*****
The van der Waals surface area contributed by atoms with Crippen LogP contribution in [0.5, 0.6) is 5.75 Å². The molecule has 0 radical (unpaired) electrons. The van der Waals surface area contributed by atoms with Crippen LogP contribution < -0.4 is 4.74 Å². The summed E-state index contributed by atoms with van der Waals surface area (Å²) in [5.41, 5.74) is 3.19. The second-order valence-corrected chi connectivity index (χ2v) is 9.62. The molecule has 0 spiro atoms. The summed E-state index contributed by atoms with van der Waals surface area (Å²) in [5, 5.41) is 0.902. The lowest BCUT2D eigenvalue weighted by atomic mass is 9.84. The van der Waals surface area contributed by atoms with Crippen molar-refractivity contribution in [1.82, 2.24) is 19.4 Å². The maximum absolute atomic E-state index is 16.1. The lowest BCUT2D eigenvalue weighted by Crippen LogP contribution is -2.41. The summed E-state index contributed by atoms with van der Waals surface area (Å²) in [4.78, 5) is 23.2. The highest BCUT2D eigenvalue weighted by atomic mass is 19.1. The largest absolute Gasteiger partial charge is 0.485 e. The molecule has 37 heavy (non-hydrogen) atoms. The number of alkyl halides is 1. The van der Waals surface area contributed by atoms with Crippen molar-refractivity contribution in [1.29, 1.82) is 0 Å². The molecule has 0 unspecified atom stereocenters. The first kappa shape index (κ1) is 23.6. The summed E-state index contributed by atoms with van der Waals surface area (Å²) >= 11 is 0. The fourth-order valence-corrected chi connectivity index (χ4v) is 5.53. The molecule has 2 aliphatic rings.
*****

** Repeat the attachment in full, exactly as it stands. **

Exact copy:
The van der Waals surface area contributed by atoms with Crippen LogP contribution in [0.5, 0.6) is 5.75 Å². The molecule has 0 radical (unpaired) electrons. The van der Waals surface area contributed by atoms with Crippen LogP contribution < -0.4 is 4.74 Å². The summed E-state index contributed by atoms with van der Waals surface area (Å²) in [5.41, 5.74) is 3.19. The second-order valence-corrected chi connectivity index (χ2v) is 9.62. The molecule has 0 spiro atoms. The summed E-state index contributed by atoms with van der Waals surface area (Å²) in [5, 5.41) is 0.902. The lowest BCUT2D eigenvalue weighted by atomic mass is 9.84. The van der Waals surface area contributed by atoms with Crippen molar-refractivity contribution in [1.82, 2.24) is 19.4 Å². The maximum absolute atomic E-state index is 16.1. The lowest BCUT2D eigenvalue weighted by Crippen LogP contribution is -2.41. The summed E-state index contributed by atoms with van der Waals surface area (Å²) in [4.78, 5) is 23.2. The highest BCUT2D eigenvalue weighted by atomic mass is 19.1. The largest absolute Gasteiger partial charge is 0.485 e. The molecule has 37 heavy (non-hydrogen) atoms. The number of alkyl halides is 1. The van der Waals surface area contributed by atoms with Crippen molar-refractivity contribution in [1.29, 1.82) is 0 Å². The molecule has 0 unspecified atom stereocenters. The first kappa shape index (κ1) is 23.6. The summed E-state index contributed by atoms with van der Waals surface area (Å²) >= 11 is 0. The fourth-order valence-corrected chi connectivity index (χ4v) is 5.53. The molecule has 2 aliphatic rings.